And Polo answers, “Traveling, you must realize that differences are lost: each city takes to resembling all cities, places exchange their form.”Invisible Cities
Flying into the Tokyo Narita airport feels like flying into Kansas City, but not in a bad way. Even though I was excited to see Japan (and Asia, for that matter) for the first time as we descended toward Tokyo for a brief layover, I was sort of relieved to see the familiar bunches of trees and quilt-y farms and low-hanging clouds. It made Adventure feel a little more like adventure, which is, to be honest, more my type of outing.
Before leaving I was very eager to move to Shanghai. I felt antsy in Minneapolis and I wasn’t sure What I Wanted to Do (which disappointingly probably means how I wanted to make money), and I am very glad to have come here. I’m excited to explore other parts of China while here, and, in the future, to explore other countries. At the same time, I’m trying to figure out the value of having Experiences and Adventures versus being near people that I know and love.
To be sure, there is a lot that I like about Shanghai. There are bakeries and incredible public transportation systems and Mandarin lessons and fruit shops on every block, and there are tall, lit-up buildings, and parks with their park-cats and their denizens practicing musical instruments. There are the innumerable delightful daily interactions, like when the corner store clerk plopped two Chupa Chup lollipops in our grocery bag on October 31 with a grin and a very heartfelt: “Halloween!”
But China is also far away from a lot of people that I really like (for example, you, seeing as how you’re reading this [hi, Mom and Dad!]).
Shortly after starting my new job, I had a tremulous week of feeling wholly uncertain whether it had been the right decision to come here. I think a lot of that was getting adjusted to a great many things, including a very different type of work (so many children suddenly descended into my life). But even though the novel context magnified the emotions and now I feel much more at ease, I still want to unravel this desire to go out and about and see the world at large when that means geographically distancing myself from familiar and loving people.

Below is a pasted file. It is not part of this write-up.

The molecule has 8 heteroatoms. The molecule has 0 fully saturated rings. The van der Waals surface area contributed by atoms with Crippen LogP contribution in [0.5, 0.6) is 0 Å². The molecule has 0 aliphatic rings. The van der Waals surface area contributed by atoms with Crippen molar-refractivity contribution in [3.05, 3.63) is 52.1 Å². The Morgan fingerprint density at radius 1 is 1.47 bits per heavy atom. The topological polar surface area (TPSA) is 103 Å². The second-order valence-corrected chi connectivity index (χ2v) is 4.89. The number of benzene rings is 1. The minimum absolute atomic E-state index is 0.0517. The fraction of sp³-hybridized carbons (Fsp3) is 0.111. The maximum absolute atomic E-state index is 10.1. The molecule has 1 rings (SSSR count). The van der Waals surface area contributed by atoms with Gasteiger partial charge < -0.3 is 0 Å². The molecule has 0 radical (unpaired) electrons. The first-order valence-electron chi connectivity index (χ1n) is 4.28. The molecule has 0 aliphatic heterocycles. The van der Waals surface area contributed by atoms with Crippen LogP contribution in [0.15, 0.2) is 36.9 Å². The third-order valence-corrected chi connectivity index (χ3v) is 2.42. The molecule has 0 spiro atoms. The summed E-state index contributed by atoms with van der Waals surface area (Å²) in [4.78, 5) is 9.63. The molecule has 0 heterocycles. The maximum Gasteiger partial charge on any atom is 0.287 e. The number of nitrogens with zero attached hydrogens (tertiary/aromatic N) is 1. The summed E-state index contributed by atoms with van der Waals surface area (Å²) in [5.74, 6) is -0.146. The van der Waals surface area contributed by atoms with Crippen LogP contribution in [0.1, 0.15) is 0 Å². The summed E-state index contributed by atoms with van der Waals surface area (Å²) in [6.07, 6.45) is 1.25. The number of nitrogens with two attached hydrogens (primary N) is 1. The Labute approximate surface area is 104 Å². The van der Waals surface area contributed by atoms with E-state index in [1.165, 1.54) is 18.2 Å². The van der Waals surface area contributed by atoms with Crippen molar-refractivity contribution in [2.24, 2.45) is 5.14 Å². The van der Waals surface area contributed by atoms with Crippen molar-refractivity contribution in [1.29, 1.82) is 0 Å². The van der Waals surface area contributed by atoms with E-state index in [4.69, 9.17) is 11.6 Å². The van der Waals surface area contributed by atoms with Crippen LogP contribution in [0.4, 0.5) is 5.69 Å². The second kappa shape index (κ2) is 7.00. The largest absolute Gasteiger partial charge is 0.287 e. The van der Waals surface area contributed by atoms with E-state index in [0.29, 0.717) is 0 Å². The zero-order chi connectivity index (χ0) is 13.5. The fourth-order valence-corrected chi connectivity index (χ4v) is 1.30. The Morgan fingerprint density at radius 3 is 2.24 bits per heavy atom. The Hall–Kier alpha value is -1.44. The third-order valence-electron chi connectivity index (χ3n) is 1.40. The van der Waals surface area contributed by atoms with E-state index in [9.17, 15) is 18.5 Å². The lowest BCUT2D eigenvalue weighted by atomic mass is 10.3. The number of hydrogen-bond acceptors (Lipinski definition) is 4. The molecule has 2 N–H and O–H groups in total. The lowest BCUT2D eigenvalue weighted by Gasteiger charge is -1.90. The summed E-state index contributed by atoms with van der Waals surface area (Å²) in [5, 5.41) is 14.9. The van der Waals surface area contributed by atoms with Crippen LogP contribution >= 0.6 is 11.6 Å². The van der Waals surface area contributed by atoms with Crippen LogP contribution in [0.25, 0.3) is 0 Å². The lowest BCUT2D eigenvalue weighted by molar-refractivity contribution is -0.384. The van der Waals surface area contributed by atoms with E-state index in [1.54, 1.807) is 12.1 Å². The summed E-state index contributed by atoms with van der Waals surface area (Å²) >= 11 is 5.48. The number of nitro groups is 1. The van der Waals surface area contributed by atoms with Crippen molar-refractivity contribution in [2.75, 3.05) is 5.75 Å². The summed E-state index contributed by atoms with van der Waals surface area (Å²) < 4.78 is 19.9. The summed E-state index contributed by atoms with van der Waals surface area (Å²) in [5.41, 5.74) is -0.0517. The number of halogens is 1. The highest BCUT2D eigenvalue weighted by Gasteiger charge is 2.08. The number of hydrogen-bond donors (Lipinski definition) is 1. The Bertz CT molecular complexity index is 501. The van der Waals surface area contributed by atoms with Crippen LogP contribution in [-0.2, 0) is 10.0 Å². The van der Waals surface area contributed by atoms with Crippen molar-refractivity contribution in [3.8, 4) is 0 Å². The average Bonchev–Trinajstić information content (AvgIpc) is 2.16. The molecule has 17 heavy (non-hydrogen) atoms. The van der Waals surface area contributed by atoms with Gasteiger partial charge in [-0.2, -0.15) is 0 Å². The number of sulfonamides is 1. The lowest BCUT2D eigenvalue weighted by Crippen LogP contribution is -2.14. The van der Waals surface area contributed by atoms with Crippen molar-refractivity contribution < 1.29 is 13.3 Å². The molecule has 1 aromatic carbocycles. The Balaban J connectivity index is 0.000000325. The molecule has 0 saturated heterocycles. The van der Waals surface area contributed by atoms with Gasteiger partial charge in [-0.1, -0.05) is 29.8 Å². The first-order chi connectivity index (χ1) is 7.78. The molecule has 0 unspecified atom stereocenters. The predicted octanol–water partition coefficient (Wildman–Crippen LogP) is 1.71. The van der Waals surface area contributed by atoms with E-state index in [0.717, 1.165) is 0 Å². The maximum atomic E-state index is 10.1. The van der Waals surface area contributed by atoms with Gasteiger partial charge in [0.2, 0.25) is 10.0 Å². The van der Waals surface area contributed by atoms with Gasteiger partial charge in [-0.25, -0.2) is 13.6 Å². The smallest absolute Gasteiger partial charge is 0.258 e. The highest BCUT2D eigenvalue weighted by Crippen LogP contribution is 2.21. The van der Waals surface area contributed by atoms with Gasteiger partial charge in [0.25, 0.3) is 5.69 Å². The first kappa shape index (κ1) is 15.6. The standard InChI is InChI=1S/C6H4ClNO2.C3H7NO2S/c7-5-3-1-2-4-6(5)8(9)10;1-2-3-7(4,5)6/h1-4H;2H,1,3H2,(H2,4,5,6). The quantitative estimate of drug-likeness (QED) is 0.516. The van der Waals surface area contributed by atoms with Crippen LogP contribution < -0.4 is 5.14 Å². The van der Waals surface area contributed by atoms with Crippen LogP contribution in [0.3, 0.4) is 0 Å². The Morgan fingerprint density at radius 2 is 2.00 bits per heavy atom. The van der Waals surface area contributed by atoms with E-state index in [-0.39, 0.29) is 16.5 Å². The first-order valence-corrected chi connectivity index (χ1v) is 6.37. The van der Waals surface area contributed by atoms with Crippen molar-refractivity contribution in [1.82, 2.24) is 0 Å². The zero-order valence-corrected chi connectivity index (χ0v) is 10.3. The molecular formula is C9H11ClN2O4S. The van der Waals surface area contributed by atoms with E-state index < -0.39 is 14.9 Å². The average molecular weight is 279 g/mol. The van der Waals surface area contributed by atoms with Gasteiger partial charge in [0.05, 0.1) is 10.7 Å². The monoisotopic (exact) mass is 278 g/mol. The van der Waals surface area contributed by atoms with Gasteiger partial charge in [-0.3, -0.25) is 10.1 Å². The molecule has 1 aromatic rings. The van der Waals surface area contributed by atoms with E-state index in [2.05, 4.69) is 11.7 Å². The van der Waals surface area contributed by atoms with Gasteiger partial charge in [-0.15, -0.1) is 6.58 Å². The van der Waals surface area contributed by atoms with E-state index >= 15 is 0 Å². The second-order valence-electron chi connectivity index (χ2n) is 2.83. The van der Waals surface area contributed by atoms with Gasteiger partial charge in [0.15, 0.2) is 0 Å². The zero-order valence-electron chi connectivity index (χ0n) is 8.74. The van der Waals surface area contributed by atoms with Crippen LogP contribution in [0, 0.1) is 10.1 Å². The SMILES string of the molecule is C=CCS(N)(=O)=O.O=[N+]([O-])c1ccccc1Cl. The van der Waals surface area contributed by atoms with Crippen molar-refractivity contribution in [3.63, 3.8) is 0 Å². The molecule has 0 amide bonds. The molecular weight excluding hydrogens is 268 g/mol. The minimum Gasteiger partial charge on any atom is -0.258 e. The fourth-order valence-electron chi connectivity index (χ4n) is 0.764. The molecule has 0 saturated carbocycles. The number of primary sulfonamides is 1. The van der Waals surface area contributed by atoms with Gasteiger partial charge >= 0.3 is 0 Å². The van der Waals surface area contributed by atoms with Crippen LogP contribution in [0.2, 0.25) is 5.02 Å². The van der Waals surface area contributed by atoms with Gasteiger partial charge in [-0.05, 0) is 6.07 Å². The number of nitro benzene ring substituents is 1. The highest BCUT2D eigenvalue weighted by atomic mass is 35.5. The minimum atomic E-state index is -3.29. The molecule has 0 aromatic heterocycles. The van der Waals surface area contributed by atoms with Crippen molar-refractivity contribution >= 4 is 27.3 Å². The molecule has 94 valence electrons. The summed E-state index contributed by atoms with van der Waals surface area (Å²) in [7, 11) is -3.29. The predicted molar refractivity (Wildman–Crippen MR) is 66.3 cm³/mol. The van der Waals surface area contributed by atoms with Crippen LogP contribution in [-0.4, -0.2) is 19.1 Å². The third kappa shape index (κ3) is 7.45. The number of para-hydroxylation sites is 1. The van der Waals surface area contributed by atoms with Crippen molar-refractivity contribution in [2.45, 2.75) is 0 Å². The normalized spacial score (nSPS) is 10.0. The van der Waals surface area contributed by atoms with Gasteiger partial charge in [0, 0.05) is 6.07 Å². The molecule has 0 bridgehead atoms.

I once had a college advisor tell me to abandon traveling because photographs just end up in the trashcan and to become a lawyer instead. I don’t think that there is any inherent merit in traveling over not traveling (in fact, if you don’t like traveling, it can probably be one of the most miserable things to subject yourself to), but I do like it, and it is what I want to be doing right now. It’s more than just photographs (even though I value those—I take dozens of really unfocused pictures a day); it’s about—and this is the part I can’t quite explain to myself—that shapeless genre of Experiencing New Things. I like the joyful struggle of trying to communicate in a new language and I like looking at a menu and pointing to a picture and seeing what I get, and sometimes I even like the jostle of walking among dozens of pedestrians and dodging scooters taking shortcuts across sidewalks.
But I also like, and miss, the smaller adventures of being closer to home: learning to fish and doing crossword puzzles in Broomfield; taking walks and watching fireflies in Columbia; playing pingpong and losing at chess in Lafayette; feeding chickens and eating in the fresh air in Boulder; drinking tea and talking short fiction in Denver; running along the Mississippi in Minneapolis; taking a reluctant dog for a morning walk and stumbling up the Great Sand Dunes in Alamosa.
Maybe it’s just that I’m realizing you have to choose one place to be in at a time, and that’s sort of a bummer when where I’ve chosen to be means being 6,000 miles away from quite a few places that feel like home. So, yeah, I’m glad that things don’t always look very different all the time.